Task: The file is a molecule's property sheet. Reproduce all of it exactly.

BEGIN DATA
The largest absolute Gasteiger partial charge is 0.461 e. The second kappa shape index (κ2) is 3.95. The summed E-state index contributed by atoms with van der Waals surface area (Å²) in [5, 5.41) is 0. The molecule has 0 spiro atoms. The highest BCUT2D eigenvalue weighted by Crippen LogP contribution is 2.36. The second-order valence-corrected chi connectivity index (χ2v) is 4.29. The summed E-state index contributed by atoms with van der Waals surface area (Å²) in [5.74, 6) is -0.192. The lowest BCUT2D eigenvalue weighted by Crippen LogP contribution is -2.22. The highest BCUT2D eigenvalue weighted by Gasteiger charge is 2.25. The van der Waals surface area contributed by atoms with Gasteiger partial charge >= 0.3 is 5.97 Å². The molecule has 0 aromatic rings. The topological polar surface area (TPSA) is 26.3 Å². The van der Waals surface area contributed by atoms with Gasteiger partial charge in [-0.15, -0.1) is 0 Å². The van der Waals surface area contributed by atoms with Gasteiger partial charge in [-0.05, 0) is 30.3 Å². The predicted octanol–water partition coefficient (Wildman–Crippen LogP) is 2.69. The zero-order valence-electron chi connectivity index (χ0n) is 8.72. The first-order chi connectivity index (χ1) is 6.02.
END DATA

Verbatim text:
The largest absolute Gasteiger partial charge is 0.461 e. The second kappa shape index (κ2) is 3.95. The summed E-state index contributed by atoms with van der Waals surface area (Å²) in [5, 5.41) is 0. The molecule has 0 spiro atoms. The highest BCUT2D eigenvalue weighted by Crippen LogP contribution is 2.36. The second-order valence-corrected chi connectivity index (χ2v) is 4.29. The summed E-state index contributed by atoms with van der Waals surface area (Å²) in [5.74, 6) is -0.192. The lowest BCUT2D eigenvalue weighted by Crippen LogP contribution is -2.22. The highest BCUT2D eigenvalue weighted by Gasteiger charge is 2.25. The van der Waals surface area contributed by atoms with Gasteiger partial charge >= 0.3 is 5.97 Å². The molecule has 0 aromatic rings. The topological polar surface area (TPSA) is 26.3 Å². The van der Waals surface area contributed by atoms with Gasteiger partial charge in [-0.15, -0.1) is 0 Å². The van der Waals surface area contributed by atoms with Gasteiger partial charge in [-0.05, 0) is 30.3 Å². The predicted octanol–water partition coefficient (Wildman–Crippen LogP) is 2.69. The zero-order valence-electron chi connectivity index (χ0n) is 8.72. The first-order chi connectivity index (χ1) is 6.02.